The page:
SETH LAMBERT INTERIOR DESIGN CURRICULUM VITAE
151 KENT AVENUE SUITE 306
BROOKLYN NY 11211
718 599 3193
April 2001-May 2003 The Green Room
The Green Room is a spectacular loft residence and photo studio in a converted warehouse building on Williamsburg Brooklyn’s waterfront. Over several years, I transformed it from a raw, barren space containing hundred year-old beat-up floors and two musty windows (with Manhattan views)—into a luxury penthouse
residence exhibiting objets both antique and technologically elaborate.
The hardwood floors were sanded and aniline-dyed a deep saturated forest green, giving the space its indelible trademark color. The columns in the space were blackened, to contrast sharply with the floor and bring focus to the height and volume of the space. Twentieth-century modern furniture and objects—
heavy-duty metal barrister bookcases from the Pentagon, brass and chrome-bladed electric fans from the ’20s, and an assortment of rangefinder cameras—mix with vintage electronics—a late 1950s German cabinet radio, an Altec stereo vacuum tube amplifier, a brushed aluminum reel-to-reel recording deck—to
effect a captivating mixture of the old and the new. [All of the ‘gadgets’ in the Green Room are in mint condition, and fully functional.]
Lighting is a focal point of the loft’s features, acting as both a showcase for an elaborate collection of luminaires assembled over a decade, and drama-heightener for the action taking place on the ‘stage’ of the main floor. A number of new 220-volt circuits were installed on the ceiling to power remotely controlled ‘intelligent’ and stage fixtures, serving the purpose of allowing disparate moods
to be established through light: soft pinspots falling on the large sheepskin rug in the living area for a romantic soirée à deux; highly focused white beams
spotlighting the vintage objects and electronics for an intimate gathering or dinner; and dramatic dichroic-colored motion and strobing effects for a small fashion show or rock concert. Italian and American table and pendant lamps from the ’50s and ’60s, and a large eye-catching chrome-and-stainless steel
surgical lamp with a mottled glass lens dot the interior landscape and make optical diversions. Several rolling vintage photo spotlights on stands provide the main illumination for the space, and connect it to its alter-ego as a venue for entertainment. Twin video projectors complete the space’s lighting array,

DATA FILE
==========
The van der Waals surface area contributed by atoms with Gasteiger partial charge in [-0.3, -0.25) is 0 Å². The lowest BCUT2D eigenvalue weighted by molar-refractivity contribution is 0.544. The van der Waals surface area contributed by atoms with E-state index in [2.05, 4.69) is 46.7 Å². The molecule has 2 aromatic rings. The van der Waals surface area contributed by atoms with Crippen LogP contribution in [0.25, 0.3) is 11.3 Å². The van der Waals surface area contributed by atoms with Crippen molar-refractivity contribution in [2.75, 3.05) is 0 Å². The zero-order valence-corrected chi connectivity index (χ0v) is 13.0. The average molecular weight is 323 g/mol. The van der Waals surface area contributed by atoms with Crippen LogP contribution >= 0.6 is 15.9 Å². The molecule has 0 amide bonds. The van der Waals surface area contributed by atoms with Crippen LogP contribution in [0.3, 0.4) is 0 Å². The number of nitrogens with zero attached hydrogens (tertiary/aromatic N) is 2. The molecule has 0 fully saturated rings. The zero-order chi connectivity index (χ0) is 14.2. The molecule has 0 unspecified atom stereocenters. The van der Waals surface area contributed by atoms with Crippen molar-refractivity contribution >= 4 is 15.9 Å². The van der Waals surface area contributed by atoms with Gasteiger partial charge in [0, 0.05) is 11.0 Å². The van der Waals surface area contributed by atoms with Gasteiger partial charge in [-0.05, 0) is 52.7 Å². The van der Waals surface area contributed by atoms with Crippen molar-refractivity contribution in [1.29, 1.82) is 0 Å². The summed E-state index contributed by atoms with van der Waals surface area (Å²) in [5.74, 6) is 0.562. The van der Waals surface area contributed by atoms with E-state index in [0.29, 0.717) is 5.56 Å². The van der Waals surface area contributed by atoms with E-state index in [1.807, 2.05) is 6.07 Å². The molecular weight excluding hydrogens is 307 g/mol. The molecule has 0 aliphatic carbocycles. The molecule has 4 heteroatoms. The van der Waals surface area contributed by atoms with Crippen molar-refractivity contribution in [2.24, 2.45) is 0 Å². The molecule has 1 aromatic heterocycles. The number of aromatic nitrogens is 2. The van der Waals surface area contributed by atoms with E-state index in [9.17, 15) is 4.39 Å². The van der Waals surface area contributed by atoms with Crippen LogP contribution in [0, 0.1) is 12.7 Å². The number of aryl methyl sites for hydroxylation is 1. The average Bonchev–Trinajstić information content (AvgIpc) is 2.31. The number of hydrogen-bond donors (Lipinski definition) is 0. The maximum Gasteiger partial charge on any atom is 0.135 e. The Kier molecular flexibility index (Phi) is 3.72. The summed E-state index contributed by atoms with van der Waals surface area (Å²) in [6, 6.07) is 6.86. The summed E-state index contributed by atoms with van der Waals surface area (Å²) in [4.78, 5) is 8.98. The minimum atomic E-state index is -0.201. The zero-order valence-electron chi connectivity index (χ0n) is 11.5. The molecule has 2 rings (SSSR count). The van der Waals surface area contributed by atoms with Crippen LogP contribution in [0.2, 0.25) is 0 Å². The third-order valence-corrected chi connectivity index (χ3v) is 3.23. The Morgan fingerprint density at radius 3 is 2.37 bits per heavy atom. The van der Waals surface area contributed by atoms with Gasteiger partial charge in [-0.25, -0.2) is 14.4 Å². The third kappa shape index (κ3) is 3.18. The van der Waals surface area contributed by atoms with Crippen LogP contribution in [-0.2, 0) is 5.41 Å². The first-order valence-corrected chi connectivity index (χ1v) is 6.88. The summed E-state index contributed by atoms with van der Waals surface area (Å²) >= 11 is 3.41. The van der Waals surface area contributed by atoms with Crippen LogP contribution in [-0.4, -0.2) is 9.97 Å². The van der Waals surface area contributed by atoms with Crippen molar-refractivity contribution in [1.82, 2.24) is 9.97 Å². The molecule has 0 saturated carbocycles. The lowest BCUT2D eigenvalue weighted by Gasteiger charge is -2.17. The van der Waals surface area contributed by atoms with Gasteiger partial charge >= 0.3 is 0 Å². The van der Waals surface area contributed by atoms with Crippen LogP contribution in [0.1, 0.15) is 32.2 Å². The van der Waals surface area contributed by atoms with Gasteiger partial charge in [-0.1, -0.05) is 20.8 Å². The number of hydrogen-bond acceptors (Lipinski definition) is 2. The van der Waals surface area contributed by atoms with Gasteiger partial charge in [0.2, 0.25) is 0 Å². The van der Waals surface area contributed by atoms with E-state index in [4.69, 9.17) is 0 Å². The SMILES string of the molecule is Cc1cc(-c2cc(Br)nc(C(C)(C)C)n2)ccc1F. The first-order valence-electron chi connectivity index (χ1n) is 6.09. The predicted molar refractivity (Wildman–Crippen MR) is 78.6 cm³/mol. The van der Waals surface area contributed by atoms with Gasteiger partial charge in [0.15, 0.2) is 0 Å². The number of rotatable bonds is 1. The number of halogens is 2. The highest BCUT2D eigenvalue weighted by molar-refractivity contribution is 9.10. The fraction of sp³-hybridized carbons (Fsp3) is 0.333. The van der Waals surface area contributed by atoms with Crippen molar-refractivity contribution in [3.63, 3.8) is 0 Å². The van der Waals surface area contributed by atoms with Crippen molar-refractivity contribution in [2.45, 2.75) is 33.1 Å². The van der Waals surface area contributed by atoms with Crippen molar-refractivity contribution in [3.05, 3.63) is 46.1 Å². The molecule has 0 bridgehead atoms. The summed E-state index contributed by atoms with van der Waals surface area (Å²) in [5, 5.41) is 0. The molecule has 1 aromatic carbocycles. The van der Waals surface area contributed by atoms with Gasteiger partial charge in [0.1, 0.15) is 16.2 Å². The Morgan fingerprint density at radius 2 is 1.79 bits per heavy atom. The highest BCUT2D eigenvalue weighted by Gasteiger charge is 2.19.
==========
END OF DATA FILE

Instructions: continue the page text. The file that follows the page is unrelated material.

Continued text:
generating 20-foot pictures on the space’s walls for parties or movie screening.
The bathroom has been painted in nine assorted and contrasting hues, in a striped pattern reminiscent of the signature style of fashion designer Paul Smith. The outside of the bathroom has been paneled in black-dyed pine to match in width and grain the planks of the green-dyed floor. The door has been replaced by a French door, which was given a handle on the inside only; dyed fire-engine red, and affixed with custom-made Venetian blinds to prevent unwanted ‘sightseeing’.
Moving upward, the space above the bathroom has been converted to a small office/VJ/DJ area, accessed by ladder from within the adjacent bedroom; maximizing use of the loft’s double-height. It is connected to the main sound
system and the two video projectors by means of custom-made video and audio cables and a video ‘multiplier’. For the space’s alternative use as a photo studio, a 12-foot wide electrically-automated backdrop roller is tucked away behind a ceiling support beam, and the vintage photo spotlights are able to move into more task-focused positions, reclaiming their raison d’etre. A Chinese screen
conceals further photo accessories and a rolling wardrobe.
For its tenants and guests, the Green Room serves its dual purposes of living and work equally well. Entertainment emerges as a natural third use for the space, one which its furnishings and design happily facilitate.
Other Interests: Architecture, Lighting Design, Photography, Management